5,500-year-old leather shoe is oldest ever discoveredS

This shoe is so old that when the Great Pyramid was built, it had already been sitting in a cave for 1,000 years. And it's so well preserved that you can see a toe-print inside.

Found in Armenia, this 5,500 year old leather footwear is the oldest such shoe in the entire world. Made from a single piece of cow-hide, the shoe was custom made to fit its wearer's foot. Archaeologists aren't sure whether the shoe belonged to a man or a woman; it's the equivalent of a modern size 7 women's, but the smaller average stature of ancient people means such a shoe could easily have fit a man.

The cave presented a perfect set of conditions to preserve its contents, which besides the shoe also included large containers of wheat, barley, apricots, and various other foodstuffs. The cave's climate was dry and cool and remarkably unchanging over the millennia, but the secret ingredient in the preservation was sheep shit: the cave floor was completely covered in a thick layer of the manure, which sealed off its contents from outside disturbance.

5,500-year-old leather shoe is oldest ever discoveredS

So perfect was the preservation that the archaeologists originally guessed the shoe was only about 600 or 700 years old, and it was only after radiocarbon dating that they discovered they were off by about 5,000 years. The level of detail preserved is simply astonishing: ancient grass was found inside the shoe, which archaeologists speculate was either used as an ancient foot-warmer or as an equivalent of the modern shoe horn, making it easier for the wearer to slip the shoe on and off. Even its shoelaces are still in nearly pristine condition.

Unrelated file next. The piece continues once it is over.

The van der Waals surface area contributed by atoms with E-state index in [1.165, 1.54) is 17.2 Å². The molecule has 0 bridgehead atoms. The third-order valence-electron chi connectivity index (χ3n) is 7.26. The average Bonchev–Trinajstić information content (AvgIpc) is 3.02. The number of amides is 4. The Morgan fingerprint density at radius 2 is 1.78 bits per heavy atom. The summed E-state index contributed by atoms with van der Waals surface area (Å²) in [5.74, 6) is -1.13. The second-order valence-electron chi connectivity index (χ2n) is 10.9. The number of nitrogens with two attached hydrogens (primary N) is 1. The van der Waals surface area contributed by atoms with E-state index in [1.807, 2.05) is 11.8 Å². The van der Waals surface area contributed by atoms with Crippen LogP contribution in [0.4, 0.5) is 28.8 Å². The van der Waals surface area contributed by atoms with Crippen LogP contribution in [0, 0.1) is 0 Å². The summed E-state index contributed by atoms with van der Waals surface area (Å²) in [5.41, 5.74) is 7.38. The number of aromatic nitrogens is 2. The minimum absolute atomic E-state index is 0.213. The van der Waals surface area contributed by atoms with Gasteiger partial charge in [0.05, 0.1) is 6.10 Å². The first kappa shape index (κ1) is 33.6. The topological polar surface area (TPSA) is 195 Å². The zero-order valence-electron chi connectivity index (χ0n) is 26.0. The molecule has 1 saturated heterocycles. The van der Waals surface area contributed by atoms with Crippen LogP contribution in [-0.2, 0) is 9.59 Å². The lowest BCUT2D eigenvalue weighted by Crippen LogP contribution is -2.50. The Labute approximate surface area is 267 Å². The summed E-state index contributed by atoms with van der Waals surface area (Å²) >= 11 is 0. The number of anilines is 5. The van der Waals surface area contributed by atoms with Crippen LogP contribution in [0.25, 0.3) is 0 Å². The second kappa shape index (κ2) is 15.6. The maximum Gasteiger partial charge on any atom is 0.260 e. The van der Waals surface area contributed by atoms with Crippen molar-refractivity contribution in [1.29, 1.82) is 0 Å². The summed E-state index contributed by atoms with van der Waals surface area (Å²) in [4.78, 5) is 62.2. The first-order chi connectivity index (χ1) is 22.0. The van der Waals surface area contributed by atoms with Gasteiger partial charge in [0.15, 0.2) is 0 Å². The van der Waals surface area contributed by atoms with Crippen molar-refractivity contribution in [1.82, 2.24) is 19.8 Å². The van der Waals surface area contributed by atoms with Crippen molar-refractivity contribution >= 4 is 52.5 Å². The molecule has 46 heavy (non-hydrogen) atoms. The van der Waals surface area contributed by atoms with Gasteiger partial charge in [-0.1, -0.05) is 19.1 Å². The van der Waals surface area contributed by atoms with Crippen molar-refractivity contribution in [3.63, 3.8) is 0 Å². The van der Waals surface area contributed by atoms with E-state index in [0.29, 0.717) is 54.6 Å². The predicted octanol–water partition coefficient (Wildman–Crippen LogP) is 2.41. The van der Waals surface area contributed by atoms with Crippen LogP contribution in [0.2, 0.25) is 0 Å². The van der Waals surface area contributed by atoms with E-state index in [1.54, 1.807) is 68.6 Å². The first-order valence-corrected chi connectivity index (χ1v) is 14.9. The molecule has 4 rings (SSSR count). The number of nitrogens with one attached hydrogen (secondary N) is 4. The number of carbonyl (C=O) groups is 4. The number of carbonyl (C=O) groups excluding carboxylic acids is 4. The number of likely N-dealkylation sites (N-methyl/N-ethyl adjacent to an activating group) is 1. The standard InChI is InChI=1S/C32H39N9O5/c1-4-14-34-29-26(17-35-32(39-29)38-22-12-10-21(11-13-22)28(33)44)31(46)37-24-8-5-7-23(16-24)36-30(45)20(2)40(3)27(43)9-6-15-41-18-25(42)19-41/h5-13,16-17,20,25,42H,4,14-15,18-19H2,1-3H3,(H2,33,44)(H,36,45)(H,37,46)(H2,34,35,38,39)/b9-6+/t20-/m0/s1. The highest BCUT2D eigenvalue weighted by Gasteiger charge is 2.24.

The shoe actually closely resembles that of a type of footwear - the wonderfully named "pampooties" - worn on the remote Aran Islands off the western coast of Ireland until the 1950s, a distance of over 2,500 miles and 5,500 years. That suggests the massive success of this shoe design, covering a huge, environmentally diverse region across Europe.

The archaeologists still aren't sure what culture the shoe comes from or what the cave was used for, as very little is known about this particular region during that period of prehistory. The archaeologists hope further excavation of the rest of the cave - which has already turned up some graves - will help them better understand the people who left this shoe behind.

[PLoS ONE]